Certainly there are plenty of advisors who feel incredibly frustrated, sold out if you will, and really lost confidence in the senior management at their firms, particularly Merrill Lynch and Smith Barney. Those would be the top two, particularly because (the advisors there have) seen their entire deferred compensation, which is their wealth accumulation, blow up. They've lost confidence in senior leadership and they felt people were asleep at the wheel. That's a common complaint.
Charles Schwab (NYSE:SCHW) gained $22 billion in new client assets during the fourth quarter. The online broker got over 200,000 new 401(NYSE:K) plan participants and brought in an unprecedented $13 billion in assets from disgruntled investment advisors who left other firms. This is probably an ongoing trend given the disillusionment with Wall Street wire houses. Over the past five years, assets transferred to Schwab from other companies has quadrupled.
Registered Investment Advisors (RIA) are "the fastest growth channel in the wealth management business today," said Fred Tomczyk, the new TD Ameritrade CEO, at a recent conference for bank investors in New York. The disaffected brokers mostly come from the large wire house firms such as Morgan Stanley (NYSE:MS), Merrill Lynch, UBS (NYSE:UBS) and Smith Barney. Schwab now supports some 5,500 RIAs, more than any other firm. The San Francisco broker is talking with about 400 prospects who manage some $35 billion, according to Bernie Clark, senior vice president of sales at the firm's advisor services unit. Clark says that about $600 billion of assets controlled by brokers moves from one firm to another each year - mostly between wire houses. Schwab anticipates gaining $50 billion of this traffic.
Two UBS brokers, Paul Weinstein and Nadine Wilkes, left the outfit in 2008 because of the way it handled the controversy over auction rate securities, reports the Financial Advisor. The investments were promoted as cash equivalents, but turned out to be frozen assets. The two said they left the wire house business altogether because their clients were defecting, unhappy with UBS and its handling of the auction securities.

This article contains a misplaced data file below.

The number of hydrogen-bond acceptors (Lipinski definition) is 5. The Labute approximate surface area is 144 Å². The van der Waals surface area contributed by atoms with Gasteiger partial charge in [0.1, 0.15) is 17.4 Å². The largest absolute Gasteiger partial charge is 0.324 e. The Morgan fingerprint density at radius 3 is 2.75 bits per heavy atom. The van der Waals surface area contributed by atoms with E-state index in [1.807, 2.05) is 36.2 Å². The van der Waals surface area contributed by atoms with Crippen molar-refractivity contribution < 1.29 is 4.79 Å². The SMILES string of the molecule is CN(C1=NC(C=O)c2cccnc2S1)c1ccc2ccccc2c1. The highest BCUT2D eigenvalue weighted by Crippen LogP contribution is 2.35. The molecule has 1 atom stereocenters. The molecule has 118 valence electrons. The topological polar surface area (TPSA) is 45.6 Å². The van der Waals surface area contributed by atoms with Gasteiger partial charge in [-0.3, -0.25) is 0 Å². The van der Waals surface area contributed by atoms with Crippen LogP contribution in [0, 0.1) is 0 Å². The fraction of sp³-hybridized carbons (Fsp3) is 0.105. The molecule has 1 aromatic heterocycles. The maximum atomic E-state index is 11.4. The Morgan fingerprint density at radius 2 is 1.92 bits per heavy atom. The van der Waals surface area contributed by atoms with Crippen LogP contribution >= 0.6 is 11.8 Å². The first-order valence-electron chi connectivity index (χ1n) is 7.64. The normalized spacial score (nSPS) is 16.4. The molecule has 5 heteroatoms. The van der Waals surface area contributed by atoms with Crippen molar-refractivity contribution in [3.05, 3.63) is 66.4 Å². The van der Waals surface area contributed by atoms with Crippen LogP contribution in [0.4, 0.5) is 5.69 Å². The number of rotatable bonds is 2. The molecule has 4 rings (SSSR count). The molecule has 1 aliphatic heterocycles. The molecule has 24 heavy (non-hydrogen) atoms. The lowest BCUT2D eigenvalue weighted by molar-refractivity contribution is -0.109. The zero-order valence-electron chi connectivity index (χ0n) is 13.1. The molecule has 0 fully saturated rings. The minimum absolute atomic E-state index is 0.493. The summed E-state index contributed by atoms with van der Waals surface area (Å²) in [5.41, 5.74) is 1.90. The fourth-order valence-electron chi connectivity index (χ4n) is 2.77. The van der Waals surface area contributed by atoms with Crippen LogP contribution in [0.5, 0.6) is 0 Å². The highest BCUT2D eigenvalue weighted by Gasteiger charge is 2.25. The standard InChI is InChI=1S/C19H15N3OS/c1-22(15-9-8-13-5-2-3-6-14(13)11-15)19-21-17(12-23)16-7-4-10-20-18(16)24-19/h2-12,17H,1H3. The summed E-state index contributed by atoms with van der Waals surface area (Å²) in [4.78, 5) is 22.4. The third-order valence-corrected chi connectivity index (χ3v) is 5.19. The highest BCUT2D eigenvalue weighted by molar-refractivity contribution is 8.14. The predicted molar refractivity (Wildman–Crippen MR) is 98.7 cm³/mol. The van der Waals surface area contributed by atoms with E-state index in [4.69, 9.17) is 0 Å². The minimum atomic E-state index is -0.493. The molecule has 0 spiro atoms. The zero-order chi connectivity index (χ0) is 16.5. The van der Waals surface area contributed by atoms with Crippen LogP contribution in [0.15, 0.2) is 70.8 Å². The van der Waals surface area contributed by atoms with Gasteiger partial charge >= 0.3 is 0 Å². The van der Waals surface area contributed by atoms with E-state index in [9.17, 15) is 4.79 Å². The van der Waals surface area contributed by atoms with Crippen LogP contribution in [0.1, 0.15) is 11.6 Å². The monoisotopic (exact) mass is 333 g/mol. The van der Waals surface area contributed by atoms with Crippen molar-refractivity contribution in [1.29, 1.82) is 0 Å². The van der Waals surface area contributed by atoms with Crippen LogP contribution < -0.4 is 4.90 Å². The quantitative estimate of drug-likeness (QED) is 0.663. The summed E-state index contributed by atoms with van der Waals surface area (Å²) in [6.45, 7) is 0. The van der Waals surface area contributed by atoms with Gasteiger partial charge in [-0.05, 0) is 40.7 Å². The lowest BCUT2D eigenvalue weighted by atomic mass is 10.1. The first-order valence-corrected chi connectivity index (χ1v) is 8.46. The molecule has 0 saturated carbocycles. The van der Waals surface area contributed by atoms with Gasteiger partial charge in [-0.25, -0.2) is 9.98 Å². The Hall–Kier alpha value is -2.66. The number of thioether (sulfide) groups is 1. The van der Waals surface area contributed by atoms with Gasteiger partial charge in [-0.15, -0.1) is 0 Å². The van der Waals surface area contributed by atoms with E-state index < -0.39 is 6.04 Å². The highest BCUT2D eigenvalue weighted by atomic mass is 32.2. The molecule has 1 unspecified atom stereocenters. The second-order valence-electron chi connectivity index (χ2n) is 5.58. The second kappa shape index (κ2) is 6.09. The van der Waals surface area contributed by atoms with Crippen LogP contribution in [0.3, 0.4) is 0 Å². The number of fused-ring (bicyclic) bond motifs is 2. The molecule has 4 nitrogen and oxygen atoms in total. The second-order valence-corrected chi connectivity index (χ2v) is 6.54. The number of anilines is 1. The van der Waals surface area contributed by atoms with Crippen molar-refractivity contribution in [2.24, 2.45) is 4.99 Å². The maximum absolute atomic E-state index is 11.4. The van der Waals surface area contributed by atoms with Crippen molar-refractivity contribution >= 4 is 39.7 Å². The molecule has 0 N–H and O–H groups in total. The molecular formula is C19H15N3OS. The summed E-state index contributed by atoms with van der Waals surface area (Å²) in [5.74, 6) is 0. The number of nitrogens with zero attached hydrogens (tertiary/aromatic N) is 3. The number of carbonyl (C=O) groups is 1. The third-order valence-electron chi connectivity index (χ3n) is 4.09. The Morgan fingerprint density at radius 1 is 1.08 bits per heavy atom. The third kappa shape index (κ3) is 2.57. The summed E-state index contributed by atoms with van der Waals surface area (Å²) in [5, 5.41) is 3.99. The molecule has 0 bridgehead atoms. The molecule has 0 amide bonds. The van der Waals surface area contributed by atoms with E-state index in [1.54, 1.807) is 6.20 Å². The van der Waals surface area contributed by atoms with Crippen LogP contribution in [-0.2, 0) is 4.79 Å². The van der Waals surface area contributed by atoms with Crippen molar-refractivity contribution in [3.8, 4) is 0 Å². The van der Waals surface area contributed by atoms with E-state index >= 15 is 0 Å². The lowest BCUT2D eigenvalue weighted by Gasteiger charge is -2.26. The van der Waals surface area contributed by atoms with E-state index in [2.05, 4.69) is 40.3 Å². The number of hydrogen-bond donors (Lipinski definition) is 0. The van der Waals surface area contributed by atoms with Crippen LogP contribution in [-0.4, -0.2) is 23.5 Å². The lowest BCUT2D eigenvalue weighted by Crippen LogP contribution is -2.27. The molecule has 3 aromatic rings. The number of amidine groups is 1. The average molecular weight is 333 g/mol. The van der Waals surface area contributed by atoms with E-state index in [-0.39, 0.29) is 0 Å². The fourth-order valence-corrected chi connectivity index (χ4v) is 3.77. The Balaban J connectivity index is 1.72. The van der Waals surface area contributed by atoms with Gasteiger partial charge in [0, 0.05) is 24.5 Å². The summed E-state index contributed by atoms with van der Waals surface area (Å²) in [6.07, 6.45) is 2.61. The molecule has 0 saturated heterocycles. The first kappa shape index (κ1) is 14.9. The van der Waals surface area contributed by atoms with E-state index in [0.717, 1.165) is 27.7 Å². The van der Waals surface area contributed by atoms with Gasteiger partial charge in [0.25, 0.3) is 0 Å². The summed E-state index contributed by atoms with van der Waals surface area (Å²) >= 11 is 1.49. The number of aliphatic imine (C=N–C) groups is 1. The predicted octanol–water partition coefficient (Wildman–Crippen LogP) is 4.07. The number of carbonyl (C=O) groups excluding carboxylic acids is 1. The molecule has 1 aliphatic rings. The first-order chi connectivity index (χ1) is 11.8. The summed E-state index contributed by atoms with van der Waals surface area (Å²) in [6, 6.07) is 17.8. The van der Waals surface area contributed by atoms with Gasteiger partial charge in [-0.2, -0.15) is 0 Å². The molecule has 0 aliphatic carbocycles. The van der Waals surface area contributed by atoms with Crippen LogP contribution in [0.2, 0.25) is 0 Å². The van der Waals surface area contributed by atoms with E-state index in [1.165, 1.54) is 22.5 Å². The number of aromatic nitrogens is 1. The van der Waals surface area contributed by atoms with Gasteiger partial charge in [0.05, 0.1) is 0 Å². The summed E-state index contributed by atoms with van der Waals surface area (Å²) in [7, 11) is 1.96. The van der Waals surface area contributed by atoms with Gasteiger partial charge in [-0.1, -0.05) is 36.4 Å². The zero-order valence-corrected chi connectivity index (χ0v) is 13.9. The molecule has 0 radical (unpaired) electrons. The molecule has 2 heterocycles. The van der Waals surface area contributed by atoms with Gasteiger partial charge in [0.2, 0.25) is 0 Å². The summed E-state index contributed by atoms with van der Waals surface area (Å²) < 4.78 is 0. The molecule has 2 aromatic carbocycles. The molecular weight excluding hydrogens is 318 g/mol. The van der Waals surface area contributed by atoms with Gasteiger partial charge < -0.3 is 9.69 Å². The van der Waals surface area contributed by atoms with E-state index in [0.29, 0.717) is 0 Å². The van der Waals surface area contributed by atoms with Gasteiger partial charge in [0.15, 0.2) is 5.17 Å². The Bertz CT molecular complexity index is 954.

Mindy Diamond, a headhunter with Diamond Consultants in Chester, New Jersey, said:
In 2009, Schwab will be offering exchange-traded funds (ETF) for the first time. They will be competing against other big ETF firms, including Barclays, State Street and Vanguard. The only ETF mentioned specifically in Schwab's Securities and Exchange Commission filing will be similar to State Street's Dow Jones Wilshire 5000 Index.
CEO Charles Schwab, in a 2007 interview with Money Magazine, was asked what financial advice he would give to young people. "Buy index funds and ETFs. That might not seem like enough action to a 25-year-old, but it's the smartest thing to do." Schwab's conservative strategy prevented it from getting involved in risky investment banking and has not received any TARP bailout funds. Schwab pioneered discount online stock trading. Its more expensive full service Wall Street brokerage competition is in disarray.
Today, many big Wall Street brokerages are under the big tent of the still solvent large banks. New York bankers and brokers do not seem to have learned from history. The failure of New York's Bank of the United States in 1930 is seen by many historians to have started the collapse of the banking industry during the Great Depression. The Bank of the U.S. had heavily invested in real estate, which helped lead to its downfall. Milton Freedman and Anna Jacobson Schwartz called it the biggest failure in American banking up to that time.
"Go west, young man" is a quote made famous in an 1865 editorial by Horace Greeley. In 1841, he launched the New York Tribune, which he used to espouse his political views including western settlement. Perhaps we should look to the west for ideas about solving today's financial crisis!
Disclosure: no positions